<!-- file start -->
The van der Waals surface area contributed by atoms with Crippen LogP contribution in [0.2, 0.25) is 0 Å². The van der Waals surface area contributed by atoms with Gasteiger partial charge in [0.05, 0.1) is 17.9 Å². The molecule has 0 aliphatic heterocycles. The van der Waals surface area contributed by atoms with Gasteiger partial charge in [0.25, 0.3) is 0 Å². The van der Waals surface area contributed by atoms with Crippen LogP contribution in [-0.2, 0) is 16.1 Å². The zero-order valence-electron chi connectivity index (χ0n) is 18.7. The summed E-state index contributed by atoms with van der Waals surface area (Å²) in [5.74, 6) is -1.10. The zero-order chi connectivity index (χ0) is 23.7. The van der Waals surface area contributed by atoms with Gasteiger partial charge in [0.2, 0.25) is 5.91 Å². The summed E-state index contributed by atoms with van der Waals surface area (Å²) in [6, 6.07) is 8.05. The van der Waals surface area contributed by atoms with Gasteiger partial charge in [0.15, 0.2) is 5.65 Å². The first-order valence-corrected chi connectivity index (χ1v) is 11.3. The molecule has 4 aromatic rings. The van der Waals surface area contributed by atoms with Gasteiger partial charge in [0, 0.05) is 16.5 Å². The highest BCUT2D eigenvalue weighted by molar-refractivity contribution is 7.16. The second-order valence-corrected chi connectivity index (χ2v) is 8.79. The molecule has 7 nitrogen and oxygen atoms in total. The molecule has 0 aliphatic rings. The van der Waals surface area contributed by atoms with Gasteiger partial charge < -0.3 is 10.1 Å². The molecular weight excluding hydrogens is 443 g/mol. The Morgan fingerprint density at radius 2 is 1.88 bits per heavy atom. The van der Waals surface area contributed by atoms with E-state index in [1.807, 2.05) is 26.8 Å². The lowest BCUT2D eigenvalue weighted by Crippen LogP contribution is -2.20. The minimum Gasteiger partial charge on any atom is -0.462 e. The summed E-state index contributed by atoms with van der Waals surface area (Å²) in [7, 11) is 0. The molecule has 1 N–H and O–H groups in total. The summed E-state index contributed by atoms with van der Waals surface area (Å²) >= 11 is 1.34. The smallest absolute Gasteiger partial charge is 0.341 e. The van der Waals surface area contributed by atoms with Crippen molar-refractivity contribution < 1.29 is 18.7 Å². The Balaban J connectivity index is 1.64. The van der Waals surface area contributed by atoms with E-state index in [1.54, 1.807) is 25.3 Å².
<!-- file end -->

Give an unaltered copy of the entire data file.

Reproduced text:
The van der Waals surface area contributed by atoms with Crippen LogP contribution in [0.2, 0.25) is 0 Å². The van der Waals surface area contributed by atoms with Gasteiger partial charge in [0.05, 0.1) is 17.9 Å². The molecule has 0 aliphatic heterocycles. The van der Waals surface area contributed by atoms with Gasteiger partial charge in [0.25, 0.3) is 0 Å². The van der Waals surface area contributed by atoms with Crippen LogP contribution in [-0.2, 0) is 16.1 Å². The zero-order valence-electron chi connectivity index (χ0n) is 18.7. The summed E-state index contributed by atoms with van der Waals surface area (Å²) in [5.74, 6) is -1.10. The zero-order chi connectivity index (χ0) is 23.7. The van der Waals surface area contributed by atoms with Gasteiger partial charge in [0.2, 0.25) is 5.91 Å². The summed E-state index contributed by atoms with van der Waals surface area (Å²) in [6, 6.07) is 8.05. The van der Waals surface area contributed by atoms with Gasteiger partial charge in [0.15, 0.2) is 5.65 Å². The first-order valence-corrected chi connectivity index (χ1v) is 11.3. The molecule has 4 aromatic rings. The van der Waals surface area contributed by atoms with Gasteiger partial charge in [0, 0.05) is 16.5 Å². The highest BCUT2D eigenvalue weighted by molar-refractivity contribution is 7.16. The second-order valence-corrected chi connectivity index (χ2v) is 8.79. The molecule has 7 nitrogen and oxygen atoms in total. The molecule has 0 aliphatic rings. The van der Waals surface area contributed by atoms with Gasteiger partial charge < -0.3 is 10.1 Å². The molecular weight excluding hydrogens is 443 g/mol. The Morgan fingerprint density at radius 2 is 1.88 bits per heavy atom. The van der Waals surface area contributed by atoms with E-state index in [1.807, 2.05) is 26.8 Å². The lowest BCUT2D eigenvalue weighted by Crippen LogP contribution is -2.20. The minimum Gasteiger partial charge on any atom is -0.462 e. The summed E-state index contributed by atoms with van der Waals surface area (Å²) in [7, 11) is 0. The molecule has 1 N–H and O–H groups in total. The summed E-state index contributed by atoms with van der Waals surface area (Å²) >= 11 is 1.34. The smallest absolute Gasteiger partial charge is 0.341 e. The van der Waals surface area contributed by atoms with Crippen molar-refractivity contribution < 1.29 is 18.7 Å². The Balaban J connectivity index is 1.64. The van der Waals surface area contributed by atoms with E-state index in [1.54, 1.807) is 25.3 Å².